On Thursday 9 May the cultural programme India by the Nile concluded its month-long festivities with a classical Indian dance evening by the Nrityagram Dance Ensemble. Indian ambassador to Egypt Navdeep Suri gave a speech on the occasion.
“We hope that we have sent a message to the world that Egypt is a safe place,” said Suri. He mentioned that the goals of the programme were to promote Indian culture. “We spared no effort to make sure we bring some of our finest to Cairo.”
He explained that even though the festival had started with a Bollywood-inspired concert, “there is more to India and we wanted to end with some classical dance”.
Nrityagram, which literally means “dance village”, was founded by Protima Gauri, an Odissi dancer, in 1990. In the village students are taught dance and yoga, martial arts and Sanskrit literature. The ambassador commented that the dances of the ensemble “are inspired by stories that are 2,000 years old”.
On the Nrityagram website, Gauri is quoted explaining her philosophy: “I dream of building a community of dancers in a forsaken place amidst nature. A place where nothing exists except dance. A place where you breathe, eat, sleep, dream, talk, imagine – dance. A place where all the five senses can be refined to perfection. A place where dancers drop negative qualities such as jealousy, small-mindedness, greed and malice to embrace their colleagues as sisters and support each other in their journey towards becoming dancers of merit.”
Thursday’s dance performers, Surupa Sen, Bijayini Satpathy and Pavithra Reddy, were tasked with recreating Sanskrit myths and telling stories of the universe’s origins through dance.
The first dance was Shiva Ashtakam, or Ode to Shiva, the Hindu supreme god described as “the yogi to whom yoga itself submits”. The song describes him to be adorned with a necklace of snakes and to have long hair through which the moon shines. He is the lover of Parvati, a Hindu goddess, who is considered to be the goddess from whom all other goddesses are reincarnated. Shiva is the cosmic dancer who creates and destroys worlds and to whom everything bows.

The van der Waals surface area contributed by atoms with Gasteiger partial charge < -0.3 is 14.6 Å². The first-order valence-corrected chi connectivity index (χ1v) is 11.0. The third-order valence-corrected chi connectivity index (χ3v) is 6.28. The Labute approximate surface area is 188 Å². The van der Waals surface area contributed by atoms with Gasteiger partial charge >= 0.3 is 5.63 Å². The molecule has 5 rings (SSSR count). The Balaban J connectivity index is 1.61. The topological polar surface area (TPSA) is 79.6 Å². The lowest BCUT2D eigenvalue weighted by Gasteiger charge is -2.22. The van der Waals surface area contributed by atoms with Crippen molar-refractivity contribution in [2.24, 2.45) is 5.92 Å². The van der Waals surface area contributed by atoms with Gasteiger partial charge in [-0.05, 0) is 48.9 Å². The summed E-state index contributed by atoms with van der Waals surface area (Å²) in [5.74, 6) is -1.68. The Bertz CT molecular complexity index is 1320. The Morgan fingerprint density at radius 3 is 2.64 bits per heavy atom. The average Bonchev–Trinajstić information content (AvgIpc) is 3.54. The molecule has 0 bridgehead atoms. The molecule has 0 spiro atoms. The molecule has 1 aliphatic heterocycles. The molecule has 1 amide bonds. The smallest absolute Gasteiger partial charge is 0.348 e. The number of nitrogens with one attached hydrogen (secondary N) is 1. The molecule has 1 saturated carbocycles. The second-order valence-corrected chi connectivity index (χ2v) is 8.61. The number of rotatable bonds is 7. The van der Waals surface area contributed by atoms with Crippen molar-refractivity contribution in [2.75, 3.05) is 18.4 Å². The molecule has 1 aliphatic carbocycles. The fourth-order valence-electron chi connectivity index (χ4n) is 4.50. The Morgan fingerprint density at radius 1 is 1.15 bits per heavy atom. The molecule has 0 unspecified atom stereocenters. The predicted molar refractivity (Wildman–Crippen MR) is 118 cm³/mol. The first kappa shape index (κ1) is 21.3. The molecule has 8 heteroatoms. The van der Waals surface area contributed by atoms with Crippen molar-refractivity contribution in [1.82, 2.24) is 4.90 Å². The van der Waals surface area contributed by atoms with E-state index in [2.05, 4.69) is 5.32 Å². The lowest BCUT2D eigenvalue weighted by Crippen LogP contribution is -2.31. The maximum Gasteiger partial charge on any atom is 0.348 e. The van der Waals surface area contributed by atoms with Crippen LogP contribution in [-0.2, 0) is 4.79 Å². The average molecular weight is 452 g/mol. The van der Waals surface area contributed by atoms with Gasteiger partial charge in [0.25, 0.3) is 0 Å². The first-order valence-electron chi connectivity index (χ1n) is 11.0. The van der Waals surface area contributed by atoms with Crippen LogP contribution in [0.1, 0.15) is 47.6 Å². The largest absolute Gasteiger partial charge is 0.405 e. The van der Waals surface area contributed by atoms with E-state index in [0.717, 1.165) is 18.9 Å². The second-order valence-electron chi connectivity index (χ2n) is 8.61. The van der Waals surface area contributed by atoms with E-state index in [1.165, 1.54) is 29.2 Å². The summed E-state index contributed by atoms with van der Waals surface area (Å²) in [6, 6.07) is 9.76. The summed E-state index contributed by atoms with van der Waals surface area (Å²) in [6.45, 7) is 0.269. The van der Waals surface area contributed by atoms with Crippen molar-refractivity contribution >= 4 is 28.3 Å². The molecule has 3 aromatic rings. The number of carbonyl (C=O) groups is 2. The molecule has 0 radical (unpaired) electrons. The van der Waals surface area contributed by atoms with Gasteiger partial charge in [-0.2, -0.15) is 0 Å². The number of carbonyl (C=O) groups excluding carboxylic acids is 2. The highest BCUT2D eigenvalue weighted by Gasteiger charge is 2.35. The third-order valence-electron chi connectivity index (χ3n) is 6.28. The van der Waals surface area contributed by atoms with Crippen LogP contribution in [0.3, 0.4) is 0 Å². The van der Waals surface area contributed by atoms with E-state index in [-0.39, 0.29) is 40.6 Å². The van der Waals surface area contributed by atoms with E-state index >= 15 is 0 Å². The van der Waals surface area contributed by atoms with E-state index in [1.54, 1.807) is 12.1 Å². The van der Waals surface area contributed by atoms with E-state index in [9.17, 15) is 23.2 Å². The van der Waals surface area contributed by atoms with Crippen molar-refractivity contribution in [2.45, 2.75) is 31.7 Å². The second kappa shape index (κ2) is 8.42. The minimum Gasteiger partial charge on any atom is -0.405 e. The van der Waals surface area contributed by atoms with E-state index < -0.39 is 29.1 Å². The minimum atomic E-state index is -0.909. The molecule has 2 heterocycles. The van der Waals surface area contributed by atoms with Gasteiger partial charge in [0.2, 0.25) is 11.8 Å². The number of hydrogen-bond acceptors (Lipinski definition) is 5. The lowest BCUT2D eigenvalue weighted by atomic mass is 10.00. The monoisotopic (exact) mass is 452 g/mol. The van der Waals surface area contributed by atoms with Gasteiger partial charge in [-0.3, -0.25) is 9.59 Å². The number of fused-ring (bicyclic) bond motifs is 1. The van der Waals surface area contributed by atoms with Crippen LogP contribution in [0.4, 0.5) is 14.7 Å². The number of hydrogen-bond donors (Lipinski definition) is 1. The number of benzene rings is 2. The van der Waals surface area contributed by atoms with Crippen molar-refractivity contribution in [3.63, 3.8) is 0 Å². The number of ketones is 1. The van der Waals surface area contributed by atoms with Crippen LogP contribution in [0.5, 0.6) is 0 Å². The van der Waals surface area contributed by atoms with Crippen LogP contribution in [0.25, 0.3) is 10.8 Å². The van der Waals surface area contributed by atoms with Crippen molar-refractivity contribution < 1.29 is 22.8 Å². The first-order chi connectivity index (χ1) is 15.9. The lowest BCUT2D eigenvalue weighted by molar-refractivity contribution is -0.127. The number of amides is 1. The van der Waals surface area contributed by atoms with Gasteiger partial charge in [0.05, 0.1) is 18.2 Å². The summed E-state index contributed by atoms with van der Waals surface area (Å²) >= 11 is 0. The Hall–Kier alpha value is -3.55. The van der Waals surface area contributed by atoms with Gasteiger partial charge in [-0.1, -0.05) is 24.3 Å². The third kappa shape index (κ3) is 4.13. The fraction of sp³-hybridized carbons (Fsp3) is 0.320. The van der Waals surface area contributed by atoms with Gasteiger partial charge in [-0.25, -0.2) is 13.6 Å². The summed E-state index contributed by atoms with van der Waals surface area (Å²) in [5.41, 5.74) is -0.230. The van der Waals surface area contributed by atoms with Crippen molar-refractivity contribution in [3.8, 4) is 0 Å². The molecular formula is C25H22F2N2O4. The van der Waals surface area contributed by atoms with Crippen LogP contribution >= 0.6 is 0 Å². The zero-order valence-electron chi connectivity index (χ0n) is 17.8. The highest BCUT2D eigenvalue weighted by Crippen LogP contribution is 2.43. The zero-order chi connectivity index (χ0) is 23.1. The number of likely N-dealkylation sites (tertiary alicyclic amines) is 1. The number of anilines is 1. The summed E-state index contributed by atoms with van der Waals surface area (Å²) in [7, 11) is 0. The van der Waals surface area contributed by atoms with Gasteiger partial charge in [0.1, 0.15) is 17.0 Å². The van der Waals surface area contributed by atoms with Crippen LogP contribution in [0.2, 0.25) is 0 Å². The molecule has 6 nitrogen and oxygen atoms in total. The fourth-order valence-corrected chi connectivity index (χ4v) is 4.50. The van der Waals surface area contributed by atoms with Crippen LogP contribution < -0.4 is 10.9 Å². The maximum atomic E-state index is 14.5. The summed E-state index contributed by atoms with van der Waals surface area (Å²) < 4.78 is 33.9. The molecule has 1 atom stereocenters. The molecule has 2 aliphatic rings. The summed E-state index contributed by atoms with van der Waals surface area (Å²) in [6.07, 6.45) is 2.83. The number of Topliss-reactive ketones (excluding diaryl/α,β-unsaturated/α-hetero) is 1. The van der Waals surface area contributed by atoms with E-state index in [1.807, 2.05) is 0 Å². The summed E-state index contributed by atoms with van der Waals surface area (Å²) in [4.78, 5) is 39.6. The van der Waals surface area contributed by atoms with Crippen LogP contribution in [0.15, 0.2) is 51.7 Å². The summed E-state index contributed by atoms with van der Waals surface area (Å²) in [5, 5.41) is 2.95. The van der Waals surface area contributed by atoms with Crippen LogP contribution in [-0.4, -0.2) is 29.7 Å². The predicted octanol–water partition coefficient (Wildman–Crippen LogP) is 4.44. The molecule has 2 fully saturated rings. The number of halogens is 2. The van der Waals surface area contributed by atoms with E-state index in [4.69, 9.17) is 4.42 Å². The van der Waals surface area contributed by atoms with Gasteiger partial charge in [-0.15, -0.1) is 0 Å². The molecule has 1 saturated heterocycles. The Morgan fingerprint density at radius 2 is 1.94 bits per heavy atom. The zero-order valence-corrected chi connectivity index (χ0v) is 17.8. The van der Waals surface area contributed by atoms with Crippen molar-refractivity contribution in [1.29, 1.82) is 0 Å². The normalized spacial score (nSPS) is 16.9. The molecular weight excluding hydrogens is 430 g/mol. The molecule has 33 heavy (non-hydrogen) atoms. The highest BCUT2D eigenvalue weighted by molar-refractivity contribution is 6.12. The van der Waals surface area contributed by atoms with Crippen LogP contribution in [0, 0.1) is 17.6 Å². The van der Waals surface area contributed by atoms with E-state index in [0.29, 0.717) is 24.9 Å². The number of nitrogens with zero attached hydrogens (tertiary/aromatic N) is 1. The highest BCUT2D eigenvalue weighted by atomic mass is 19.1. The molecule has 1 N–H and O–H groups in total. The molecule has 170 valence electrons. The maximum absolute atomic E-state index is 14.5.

The second dance was Ritu Vasant, which explores the dynamic world of Odissi dance.
The third dance was one of Gita Govinda’s Ashtapadis, Dhira Samire, which was expressed by the dancers via facial expressions as well as dance moves. The poem tells the love story of Krishna and Radha, and Radha’s emotions of jealousy and love when Krishna is late.
The last dance was the Ardhanarishvara Stotram by Shri Adi Shankara, which tells the story of the universe’s creation, when the ultimate yogi splits into two, the male Shiva and the female Shivah:
Her body is the colour of a champa blossom,
his is like camphor;
her body is sprinkled with musk-vermillion powder,
his is smeared with the ash of funeral-pyres;
she is adorned with anklets and bracelets of gold,
he wears a multitude of glistening snakes;
she wears a garland of mandaara flowers,
he wears a garland of skulls; she is draped in silks,
he is clad by the sky;
her hair is dark like the monsoon clouds,
his matted locks flash with lightning.
Her dance creates the universe.
His Tandava dissolves everything.
I bow to the mother of the universe.
I bow to the father of the universe.
Om namah Shiva.
Om namah Shivah.
The dances were exquisitely performed with meticulous attention to the movements. Many of the stances and poses of the dancers were reminiscent of yoga, and their grace and synchronicity impressed and entertained. The great performance was a worthy way to conclude the month long festival.